Archive for the ‘e-books’ Category
Posted January 19, 2013on:
Today’s guest post is from Carl of Stainless Steel Droppings. When I first started visiting his blog about two years ago, I was immediately struck by his well considered and lovingly written reviews and all the beautiful artwork that graced his website. Beyond the artwork and enlightening content, every post generates warm and friendly conversation. Please welcome Carl!
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The book cover—at its very best it draws you in, singling itself out amidst the noise of other books vying for your attention, and your book buying dollars. At its worst it provokes a visceral reaction, discouraging you from giving any consideration at all to what the book in question may be about and it may even turn you off from the genre in question completely. That is a lot of responsibility for an illustration to bear and the interesting dilemma facing art directors the world over is that the same book cover illustration will elicit both reactions at the same time. We are all different and we all respond to different visual cues, especially those of us who are fans of science fiction and fantasy, a genre in which the community is not afraid to vocalize their opinions. But this guest post is not about good or bad genre cover art, it is about the importance, or lack thereof, of the art itself in the wake of the rapid rise of electronic books, or ebooks.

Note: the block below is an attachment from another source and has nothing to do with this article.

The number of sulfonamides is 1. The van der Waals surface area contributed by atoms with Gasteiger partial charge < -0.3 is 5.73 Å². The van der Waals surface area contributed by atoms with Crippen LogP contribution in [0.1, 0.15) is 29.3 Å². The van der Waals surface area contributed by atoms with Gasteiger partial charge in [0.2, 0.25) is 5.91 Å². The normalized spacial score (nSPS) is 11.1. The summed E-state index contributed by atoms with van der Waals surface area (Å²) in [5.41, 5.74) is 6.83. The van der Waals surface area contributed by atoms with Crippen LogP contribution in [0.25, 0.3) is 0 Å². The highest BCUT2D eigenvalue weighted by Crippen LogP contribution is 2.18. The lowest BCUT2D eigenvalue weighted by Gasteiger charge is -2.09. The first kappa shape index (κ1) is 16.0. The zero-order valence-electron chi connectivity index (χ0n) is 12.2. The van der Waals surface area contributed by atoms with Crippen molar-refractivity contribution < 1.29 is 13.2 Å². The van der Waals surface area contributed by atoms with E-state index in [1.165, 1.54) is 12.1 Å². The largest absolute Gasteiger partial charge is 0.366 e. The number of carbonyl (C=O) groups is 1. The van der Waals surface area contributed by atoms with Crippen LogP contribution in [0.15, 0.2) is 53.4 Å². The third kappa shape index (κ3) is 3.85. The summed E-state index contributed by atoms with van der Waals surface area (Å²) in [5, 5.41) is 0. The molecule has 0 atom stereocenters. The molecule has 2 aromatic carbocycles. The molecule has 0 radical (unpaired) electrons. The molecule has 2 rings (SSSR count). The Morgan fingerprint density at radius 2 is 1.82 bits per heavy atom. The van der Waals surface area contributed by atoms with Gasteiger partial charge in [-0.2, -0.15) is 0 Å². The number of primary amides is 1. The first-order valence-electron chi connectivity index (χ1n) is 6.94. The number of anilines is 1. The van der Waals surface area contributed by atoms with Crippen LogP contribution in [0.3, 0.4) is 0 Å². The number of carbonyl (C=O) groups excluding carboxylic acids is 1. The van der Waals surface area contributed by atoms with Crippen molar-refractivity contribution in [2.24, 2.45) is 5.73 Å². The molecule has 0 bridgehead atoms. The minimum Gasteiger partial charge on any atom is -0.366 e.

Laying aside the pro and con arguments of reading paper books vs. electronic ones, let us agree with the premise that ebooks offer publishers a way to cut production costs significantly over their traditional paper offerings. That cost savings presumably translates into a cost savings for the consumer. That being the case I have often wondered over the last year if there will be an increased move by publishing companies to eliminate or significantly reduce the costs associated with cover art by moving away from commissioning artwork from established artists and up and coming talent. This question was brought back to my mind when a reader asked this question on my Favorite Science Fiction and Fantasy Covers of 2012 post: